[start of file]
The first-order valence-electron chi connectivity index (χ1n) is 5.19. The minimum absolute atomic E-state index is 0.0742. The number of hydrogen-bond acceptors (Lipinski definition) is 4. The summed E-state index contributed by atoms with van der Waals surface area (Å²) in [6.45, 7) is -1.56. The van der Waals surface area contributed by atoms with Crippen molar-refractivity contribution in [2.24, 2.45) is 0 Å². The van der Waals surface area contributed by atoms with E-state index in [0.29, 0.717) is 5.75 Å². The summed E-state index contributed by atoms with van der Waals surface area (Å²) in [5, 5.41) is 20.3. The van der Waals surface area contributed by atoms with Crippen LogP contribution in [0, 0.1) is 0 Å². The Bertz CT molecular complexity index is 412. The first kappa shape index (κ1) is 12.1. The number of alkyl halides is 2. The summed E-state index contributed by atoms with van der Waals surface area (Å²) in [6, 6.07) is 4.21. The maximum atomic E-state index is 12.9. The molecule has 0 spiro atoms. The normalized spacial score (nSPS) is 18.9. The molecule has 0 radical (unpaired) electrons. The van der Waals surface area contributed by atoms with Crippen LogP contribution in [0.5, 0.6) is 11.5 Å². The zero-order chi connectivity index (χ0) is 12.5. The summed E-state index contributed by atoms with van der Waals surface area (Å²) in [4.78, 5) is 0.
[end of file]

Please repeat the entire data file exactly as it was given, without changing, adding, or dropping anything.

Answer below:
The first-order valence-electron chi connectivity index (χ1n) is 5.19. The minimum absolute atomic E-state index is 0.0742. The number of hydrogen-bond acceptors (Lipinski definition) is 4. The summed E-state index contributed by atoms with van der Waals surface area (Å²) in [6.45, 7) is -1.56. The van der Waals surface area contributed by atoms with Crippen molar-refractivity contribution in [2.24, 2.45) is 0 Å². The van der Waals surface area contributed by atoms with E-state index in [0.29, 0.717) is 5.75 Å². The summed E-state index contributed by atoms with van der Waals surface area (Å²) in [5, 5.41) is 20.3. The van der Waals surface area contributed by atoms with Crippen LogP contribution in [0, 0.1) is 0 Å². The Bertz CT molecular complexity index is 412. The first kappa shape index (κ1) is 12.1. The number of alkyl halides is 2. The summed E-state index contributed by atoms with van der Waals surface area (Å²) in [6, 6.07) is 4.21. The maximum atomic E-state index is 12.9. The molecule has 0 spiro atoms. The normalized spacial score (nSPS) is 18.9. The molecule has 0 radical (unpaired) electrons. The van der Waals surface area contributed by atoms with Crippen LogP contribution in [0.5, 0.6) is 11.5 Å². The zero-order chi connectivity index (χ0) is 12.5. The summed E-state index contributed by atoms with van der Waals surface area (Å²) in [4.78, 5) is 0.